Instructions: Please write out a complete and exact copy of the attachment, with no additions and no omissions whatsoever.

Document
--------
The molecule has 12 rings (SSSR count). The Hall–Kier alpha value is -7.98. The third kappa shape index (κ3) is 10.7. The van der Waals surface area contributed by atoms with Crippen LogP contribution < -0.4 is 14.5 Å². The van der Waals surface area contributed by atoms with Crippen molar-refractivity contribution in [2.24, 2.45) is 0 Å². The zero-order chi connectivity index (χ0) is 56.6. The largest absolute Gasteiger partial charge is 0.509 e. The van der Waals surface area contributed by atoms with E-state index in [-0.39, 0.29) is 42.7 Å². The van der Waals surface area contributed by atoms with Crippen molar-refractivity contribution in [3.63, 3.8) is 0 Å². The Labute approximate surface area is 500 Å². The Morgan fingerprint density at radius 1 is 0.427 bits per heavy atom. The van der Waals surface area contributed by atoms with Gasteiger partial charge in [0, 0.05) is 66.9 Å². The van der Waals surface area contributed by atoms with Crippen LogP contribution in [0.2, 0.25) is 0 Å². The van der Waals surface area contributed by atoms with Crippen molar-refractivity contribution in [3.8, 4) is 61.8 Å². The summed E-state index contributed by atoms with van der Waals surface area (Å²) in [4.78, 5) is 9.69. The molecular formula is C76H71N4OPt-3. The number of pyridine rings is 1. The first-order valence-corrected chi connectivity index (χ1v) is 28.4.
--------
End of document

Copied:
The molecule has 12 rings (SSSR count). The Hall–Kier alpha value is -7.98. The third kappa shape index (κ3) is 10.7. The van der Waals surface area contributed by atoms with Crippen LogP contribution < -0.4 is 14.5 Å². The van der Waals surface area contributed by atoms with Crippen molar-refractivity contribution in [2.24, 2.45) is 0 Å². The zero-order chi connectivity index (χ0) is 56.6. The largest absolute Gasteiger partial charge is 0.509 e. The van der Waals surface area contributed by atoms with E-state index in [-0.39, 0.29) is 42.7 Å². The van der Waals surface area contributed by atoms with Crippen molar-refractivity contribution in [3.63, 3.8) is 0 Å². The Labute approximate surface area is 500 Å². The Morgan fingerprint density at radius 1 is 0.427 bits per heavy atom. The van der Waals surface area contributed by atoms with Gasteiger partial charge in [0, 0.05) is 66.9 Å². The van der Waals surface area contributed by atoms with Crippen LogP contribution in [0.2, 0.25) is 0 Å². The van der Waals surface area contributed by atoms with Crippen molar-refractivity contribution in [3.8, 4) is 61.8 Å². The summed E-state index contributed by atoms with van der Waals surface area (Å²) in [4.78, 5) is 9.69. The molecular formula is C76H71N4OPt-3. The number of pyridine rings is 1. The first-order valence-corrected chi connectivity index (χ1v) is 28.4.